Medication non-adherence is responsible for 125,000 preventable deaths, 50% of treatment failure, and up to 25% of hospital admissions in the US alone.2 It is estimated that almost half of patients suffering from chronic diseases are not adherent to their medicines, and after a year, half of the adherent patients become non-adherent again.3 Non-communicable diseases (NCDs) cause more than two-thirds (70%) deaths globally and 82% of premature deaths (before 70 years) in low-and middle-income countries (LMICs).4 Similarly, NCDs caused two thirds (66%) of total deaths in Nepal in 2017 AD.5 Furthermore, more than half of patients with the chronic disease showed poor adherence to their medicines in Nepal.6–9 NCDs require long-term adherence to their medication. Non-adherent to medication not only deteriorates the patient health condition and increases the risk of treatment failure but it also increases unnecessary hospital visits and financial burden to patients and the healthcare system.10–12 Whereas medication adherence reduces healthcare expenditure and improves healthcare utilisation.1,13,14 The success of pharmacotherapy is based on prescribing the right dose of the right medication and the patient adhering to that prescribed regimen. This is a vital factor for drug therapy’s success, and achieving patient’s medication adherence to the therapy is a leading challenge.15 Hence, measuring the patient’s adherence is essential to audit the adherence problem and improve medication adherence errors identified.
Although numerous medication adherence tools are available, self-reporting measurement tools are mainly used and preferred.16,17 However, not even one self-administered scale is considered as a standard tool for measuring medication adherence. The selection of adherence measurement tools depends on the tool’s factors or determinants and their validity.18 In Nepal, 18.7% of the population is still below the poverty line, and most people (63.4%) pay out of pocket for healthcare and medicines.19,20 Thus, non-adherence to treatment, especially for chronic health conditions, can add more financial problems to the population living under financial distress.21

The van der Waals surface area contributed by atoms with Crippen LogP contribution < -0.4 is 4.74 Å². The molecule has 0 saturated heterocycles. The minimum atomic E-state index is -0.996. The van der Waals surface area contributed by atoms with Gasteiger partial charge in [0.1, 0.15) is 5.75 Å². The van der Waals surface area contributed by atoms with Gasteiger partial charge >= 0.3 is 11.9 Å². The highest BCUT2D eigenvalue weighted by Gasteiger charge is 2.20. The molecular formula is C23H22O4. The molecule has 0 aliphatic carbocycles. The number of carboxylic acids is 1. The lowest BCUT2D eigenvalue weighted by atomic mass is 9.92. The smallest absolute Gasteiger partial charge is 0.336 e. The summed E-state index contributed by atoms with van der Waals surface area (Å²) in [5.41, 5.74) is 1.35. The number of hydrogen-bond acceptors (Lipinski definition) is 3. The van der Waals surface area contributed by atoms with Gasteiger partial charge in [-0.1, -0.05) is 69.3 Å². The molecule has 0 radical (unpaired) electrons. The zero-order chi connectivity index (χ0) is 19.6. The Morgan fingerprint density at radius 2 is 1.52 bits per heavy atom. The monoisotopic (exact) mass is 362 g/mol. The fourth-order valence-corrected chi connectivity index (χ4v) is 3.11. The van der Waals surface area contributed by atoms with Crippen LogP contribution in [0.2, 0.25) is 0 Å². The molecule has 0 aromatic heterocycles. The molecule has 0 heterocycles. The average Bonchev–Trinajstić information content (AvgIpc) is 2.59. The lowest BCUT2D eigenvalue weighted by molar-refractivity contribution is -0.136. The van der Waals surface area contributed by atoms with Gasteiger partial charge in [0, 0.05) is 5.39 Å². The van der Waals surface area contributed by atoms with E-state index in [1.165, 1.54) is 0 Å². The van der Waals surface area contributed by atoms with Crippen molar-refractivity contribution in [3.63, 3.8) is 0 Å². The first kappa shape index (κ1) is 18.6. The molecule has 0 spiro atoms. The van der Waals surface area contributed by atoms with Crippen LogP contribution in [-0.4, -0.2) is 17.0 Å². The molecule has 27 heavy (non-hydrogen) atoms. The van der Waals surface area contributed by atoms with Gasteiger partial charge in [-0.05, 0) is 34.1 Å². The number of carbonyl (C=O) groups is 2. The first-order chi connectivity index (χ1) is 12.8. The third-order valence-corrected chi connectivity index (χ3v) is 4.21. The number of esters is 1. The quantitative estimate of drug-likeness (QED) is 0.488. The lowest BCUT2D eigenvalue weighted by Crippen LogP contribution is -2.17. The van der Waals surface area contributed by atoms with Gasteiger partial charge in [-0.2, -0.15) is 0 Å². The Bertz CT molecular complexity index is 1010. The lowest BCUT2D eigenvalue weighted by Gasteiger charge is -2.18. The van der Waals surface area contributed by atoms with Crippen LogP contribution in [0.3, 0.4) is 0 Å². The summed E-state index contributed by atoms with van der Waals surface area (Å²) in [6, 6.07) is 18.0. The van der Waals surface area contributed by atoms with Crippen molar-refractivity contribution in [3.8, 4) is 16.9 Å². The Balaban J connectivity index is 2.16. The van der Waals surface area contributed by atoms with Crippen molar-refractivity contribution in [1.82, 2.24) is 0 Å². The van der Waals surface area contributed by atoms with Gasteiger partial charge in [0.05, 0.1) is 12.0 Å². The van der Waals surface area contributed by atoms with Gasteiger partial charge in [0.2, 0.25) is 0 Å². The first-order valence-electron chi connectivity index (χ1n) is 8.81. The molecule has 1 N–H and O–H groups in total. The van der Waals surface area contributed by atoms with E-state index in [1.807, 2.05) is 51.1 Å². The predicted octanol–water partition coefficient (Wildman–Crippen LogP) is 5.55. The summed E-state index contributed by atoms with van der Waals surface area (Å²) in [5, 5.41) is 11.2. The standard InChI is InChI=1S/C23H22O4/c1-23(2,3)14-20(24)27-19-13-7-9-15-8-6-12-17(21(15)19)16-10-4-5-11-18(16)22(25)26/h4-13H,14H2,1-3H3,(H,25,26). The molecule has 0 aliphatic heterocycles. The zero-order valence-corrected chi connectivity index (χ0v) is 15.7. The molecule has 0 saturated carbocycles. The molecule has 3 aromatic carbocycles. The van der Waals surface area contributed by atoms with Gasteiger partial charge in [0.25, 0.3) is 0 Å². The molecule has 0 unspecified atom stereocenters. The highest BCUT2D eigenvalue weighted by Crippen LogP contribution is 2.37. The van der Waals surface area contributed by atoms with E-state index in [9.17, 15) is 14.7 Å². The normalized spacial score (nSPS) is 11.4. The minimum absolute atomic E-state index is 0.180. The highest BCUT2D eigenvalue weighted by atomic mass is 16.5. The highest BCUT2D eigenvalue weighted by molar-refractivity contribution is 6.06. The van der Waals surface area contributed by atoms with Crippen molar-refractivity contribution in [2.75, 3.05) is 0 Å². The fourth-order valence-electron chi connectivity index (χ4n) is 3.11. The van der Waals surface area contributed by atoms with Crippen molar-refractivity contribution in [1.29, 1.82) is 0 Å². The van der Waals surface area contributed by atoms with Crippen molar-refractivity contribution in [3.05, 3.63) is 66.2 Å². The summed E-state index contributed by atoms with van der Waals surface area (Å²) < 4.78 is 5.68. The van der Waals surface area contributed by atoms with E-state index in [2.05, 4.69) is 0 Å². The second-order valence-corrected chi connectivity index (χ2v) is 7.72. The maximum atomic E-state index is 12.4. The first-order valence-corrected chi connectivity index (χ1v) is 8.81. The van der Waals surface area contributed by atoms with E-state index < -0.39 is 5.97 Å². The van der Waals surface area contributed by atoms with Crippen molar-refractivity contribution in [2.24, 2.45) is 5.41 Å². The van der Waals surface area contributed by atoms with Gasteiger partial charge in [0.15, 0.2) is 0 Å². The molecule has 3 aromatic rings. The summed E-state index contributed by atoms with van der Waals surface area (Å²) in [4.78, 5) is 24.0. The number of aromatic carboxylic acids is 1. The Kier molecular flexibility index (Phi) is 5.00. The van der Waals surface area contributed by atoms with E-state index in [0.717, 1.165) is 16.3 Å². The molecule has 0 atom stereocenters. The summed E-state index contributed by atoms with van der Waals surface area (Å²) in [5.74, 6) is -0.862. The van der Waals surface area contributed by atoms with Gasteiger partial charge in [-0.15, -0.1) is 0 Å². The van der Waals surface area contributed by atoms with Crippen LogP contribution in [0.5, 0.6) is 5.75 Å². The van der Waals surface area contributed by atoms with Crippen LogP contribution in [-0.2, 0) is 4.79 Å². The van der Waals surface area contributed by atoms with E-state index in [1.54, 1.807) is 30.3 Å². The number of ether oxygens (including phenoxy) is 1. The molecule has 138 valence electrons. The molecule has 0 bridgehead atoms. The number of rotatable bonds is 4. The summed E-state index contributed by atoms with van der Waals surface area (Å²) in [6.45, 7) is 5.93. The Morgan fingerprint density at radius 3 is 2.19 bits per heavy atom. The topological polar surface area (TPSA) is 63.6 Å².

Similarly, previous studies regarding medication adherence in Nepal also showed a significant positive association between medicine cost or family income with medication non-adherence.7,22 Therefore, it became essential to understand people’s adherence using the tool that covers the economic determinants for improving medication adherence. Additionally, currently available tools, such as Morisky Medication Adherence Scale (MMAS),23 Brief Medication Questionnaire (BMQ),24 Adherence to Refills and Medications Scale (ARMS),25 Medication Adherence Report Scale (MARS),26 Hill-Bone Compliance,27 have been developed in high-income countries with different socioeconomic and cultural settings and it may not be suitable for Nepalese context. Although there is no gold standard scale to measure the medication adherence scale, self-reported tools have often been criticised for not incorporating patient’s behaviour-related non-adherence, cost-related non-adherence and complex overestimated adherence.18,28,29 Development and validation of tools using exploratory research undertaken in LMICs considering cultural barriers and facilitators to medication adherence are likely to capture reasons and extent of non-adherence in the population of Nepal.
General Medication Adherence Scale (GMAS) was a self-reported tool developed in 2018 in Pakistan,30 one of the geographically close LMICs in South Asia to Nepal and validated among chronic disease patients with all four types (content, face, criterion-related and construct) of validity methodology.30,31 It comprises a wide range of constructs, such as intentional and unintentional behaviour of patients, disease and medication burden and cost-related burden associated with non-adherence essential to LMICs like Nepal.28,31